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Difference between find() and criteriaFind()

 
Devu Shah
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Hi,
Could any body discuss following point ?
find() method is Syncronised. then why signature of critriaFind is not Syncronised ? should we make it Syncronised or not required ?
please contribute your view.
thanks
devu.
 
Peter den Haan
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Well, that's an implementation detail, isn't it? It depends on how you implement criteriaFind().
- Peter
 
Devu Shah
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Peter,
I am not clear with your clue 'its depends on....'
Because there is little in our hand. as clear instruction says 'it return datainfo, accepts string , it is to be in data class etc..' Now where is flefixibility in our hand ?? so how does it depends on how i imple.... ?'
My question was(is) basically fundamentally.
find method is just searching on dirst field and first mathching record..... and our criteriaFind will be more generic... BUT Both are fundamentaaly same. both have to read database by read() method.... dont u think that then even criteriaFind method also should be sysncronise ?
please correct me if i am somewhere wrong.
I know that most of people are clear about not to have criteriafind method sysnc. But i would appreciate if u could clear concept on why find is sycronise and criteriafind need not ?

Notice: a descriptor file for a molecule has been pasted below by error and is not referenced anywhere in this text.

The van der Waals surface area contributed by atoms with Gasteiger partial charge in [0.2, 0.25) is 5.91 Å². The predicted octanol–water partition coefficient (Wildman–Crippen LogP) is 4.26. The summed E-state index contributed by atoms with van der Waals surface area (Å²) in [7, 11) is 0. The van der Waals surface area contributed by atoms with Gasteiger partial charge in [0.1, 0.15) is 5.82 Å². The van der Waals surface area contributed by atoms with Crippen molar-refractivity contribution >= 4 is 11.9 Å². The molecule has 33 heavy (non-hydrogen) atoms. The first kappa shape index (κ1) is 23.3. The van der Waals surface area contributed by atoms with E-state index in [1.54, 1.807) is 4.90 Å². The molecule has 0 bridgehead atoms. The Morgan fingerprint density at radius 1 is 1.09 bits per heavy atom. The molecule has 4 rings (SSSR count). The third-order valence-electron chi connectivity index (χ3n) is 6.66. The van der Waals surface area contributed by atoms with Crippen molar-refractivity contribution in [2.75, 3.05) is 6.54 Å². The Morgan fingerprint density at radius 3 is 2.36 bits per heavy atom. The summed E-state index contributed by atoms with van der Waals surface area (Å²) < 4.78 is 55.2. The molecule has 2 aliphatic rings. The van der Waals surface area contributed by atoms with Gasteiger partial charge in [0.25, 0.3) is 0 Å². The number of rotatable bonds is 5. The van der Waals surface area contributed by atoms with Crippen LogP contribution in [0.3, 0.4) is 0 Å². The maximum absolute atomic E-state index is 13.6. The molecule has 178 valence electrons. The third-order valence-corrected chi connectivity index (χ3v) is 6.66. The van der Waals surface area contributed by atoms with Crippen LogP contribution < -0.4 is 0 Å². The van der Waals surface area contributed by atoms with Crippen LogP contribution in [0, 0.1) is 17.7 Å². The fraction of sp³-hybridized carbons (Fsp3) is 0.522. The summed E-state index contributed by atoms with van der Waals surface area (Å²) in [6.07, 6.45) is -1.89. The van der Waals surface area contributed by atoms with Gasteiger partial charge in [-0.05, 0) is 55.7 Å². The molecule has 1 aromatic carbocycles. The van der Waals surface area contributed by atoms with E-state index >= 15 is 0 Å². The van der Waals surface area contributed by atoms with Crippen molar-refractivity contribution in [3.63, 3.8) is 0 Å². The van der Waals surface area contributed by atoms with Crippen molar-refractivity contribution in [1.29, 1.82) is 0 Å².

sorry for lengthy question.
thanks
devu
 
Peter den Haan
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Methods need to be synchronized if they access Data's state or if they directly access the underlying file. So, is your criteriaFind() doing any of that, or does it do its job by calling other Data methods such as getRecord() that are already fully synchronized? This will determine if your criteriaFind() needs to be synchronized or not.
- Peter
PS. re: synchronized being an implementation detail: it is significant that the Java language does not allow the "synchronized" modifier with an abstract method.
[This message has been edited by Peter den Haan (edited September 25, 2001).]
 
Gennady Shapiro
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My take on it is this.
Strictly speaking, the synchronized modifier in Java is not a part of method's signature. (Remember your programmer's cert?). In other words, methods 'public int getIt()' and 'public synchronized int getIt()' have the same method signature.
I do think they ommited 'synchronized' deliberately just to confuse you.
findXXX should be synchronized. No doubt.
 
Peter den Haan
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Originally posted by Gennady Shapiro:
findXXX should be synchronized. No doubt.
Mmmm, I can write you a criteriaFind implementation that does not need to be synchronized (although it admittedly wouldn't be the most straightforward). Really, it is an implementation detail, and ideally a certified Java developer would be able to look at an implementation and determine if it needs synchronization or not.
- Peter
 
Devu Shah
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Thanks peter and Gennady for reply.
BUT
still my question is at the same point. please note that I am not expecting directly code from u. I have already written criteriaFind method and is working fine.
BUT fact is that smallest find() method is uding seek(), readrecord() and my criteriaFind is also doing both things.
So if find() method is syncronised why not criteriaFind() ?
pl. guide .. at least tell me reason why find() is syncronised ?